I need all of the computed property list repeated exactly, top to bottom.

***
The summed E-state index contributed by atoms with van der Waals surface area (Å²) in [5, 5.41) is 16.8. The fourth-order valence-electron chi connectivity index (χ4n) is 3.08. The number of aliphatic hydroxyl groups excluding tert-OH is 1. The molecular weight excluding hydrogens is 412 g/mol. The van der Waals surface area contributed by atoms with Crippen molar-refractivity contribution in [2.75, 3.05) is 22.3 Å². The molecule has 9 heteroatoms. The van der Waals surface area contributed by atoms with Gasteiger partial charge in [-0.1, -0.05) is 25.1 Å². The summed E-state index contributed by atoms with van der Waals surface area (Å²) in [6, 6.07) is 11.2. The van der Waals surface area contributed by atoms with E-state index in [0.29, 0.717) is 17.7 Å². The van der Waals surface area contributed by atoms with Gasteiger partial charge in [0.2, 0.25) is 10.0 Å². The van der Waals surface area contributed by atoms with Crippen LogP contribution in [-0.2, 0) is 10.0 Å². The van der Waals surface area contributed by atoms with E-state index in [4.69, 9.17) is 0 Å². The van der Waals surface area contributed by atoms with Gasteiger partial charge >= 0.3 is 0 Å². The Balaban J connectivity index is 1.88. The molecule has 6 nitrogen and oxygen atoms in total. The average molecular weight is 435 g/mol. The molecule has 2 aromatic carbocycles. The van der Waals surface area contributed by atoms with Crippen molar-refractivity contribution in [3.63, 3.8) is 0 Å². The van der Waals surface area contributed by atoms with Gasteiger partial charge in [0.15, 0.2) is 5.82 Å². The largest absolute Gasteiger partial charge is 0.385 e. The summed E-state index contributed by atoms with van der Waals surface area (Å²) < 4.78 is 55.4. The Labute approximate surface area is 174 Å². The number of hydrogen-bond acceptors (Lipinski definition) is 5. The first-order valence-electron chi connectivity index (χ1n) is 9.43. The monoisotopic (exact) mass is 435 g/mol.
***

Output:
The summed E-state index contributed by atoms with van der Waals surface area (Å²) in [5, 5.41) is 16.8. The fourth-order valence-electron chi connectivity index (χ4n) is 3.08. The number of aliphatic hydroxyl groups excluding tert-OH is 1. The molecular weight excluding hydrogens is 412 g/mol. The van der Waals surface area contributed by atoms with Crippen molar-refractivity contribution in [2.75, 3.05) is 22.3 Å². The molecule has 9 heteroatoms. The van der Waals surface area contributed by atoms with Gasteiger partial charge in [-0.1, -0.05) is 25.1 Å². The summed E-state index contributed by atoms with van der Waals surface area (Å²) in [6, 6.07) is 11.2. The van der Waals surface area contributed by atoms with E-state index in [0.29, 0.717) is 17.7 Å². The van der Waals surface area contributed by atoms with Gasteiger partial charge in [0.2, 0.25) is 10.0 Å². The van der Waals surface area contributed by atoms with Crippen LogP contribution in [-0.2, 0) is 10.0 Å². The van der Waals surface area contributed by atoms with E-state index in [4.69, 9.17) is 0 Å². The van der Waals surface area contributed by atoms with Gasteiger partial charge >= 0.3 is 0 Å². The Balaban J connectivity index is 1.88. The molecule has 6 nitrogen and oxygen atoms in total. The average molecular weight is 435 g/mol. The molecule has 2 aromatic carbocycles. The van der Waals surface area contributed by atoms with Crippen molar-refractivity contribution in [3.63, 3.8) is 0 Å². The van der Waals surface area contributed by atoms with Gasteiger partial charge in [0.15, 0.2) is 5.82 Å². The largest absolute Gasteiger partial charge is 0.385 e. The summed E-state index contributed by atoms with van der Waals surface area (Å²) < 4.78 is 55.4. The Labute approximate surface area is 174 Å². The number of hydrogen-bond acceptors (Lipinski definition) is 5. The first-order valence-electron chi connectivity index (χ1n) is 9.43. The monoisotopic (exact) mass is 435 g/mol.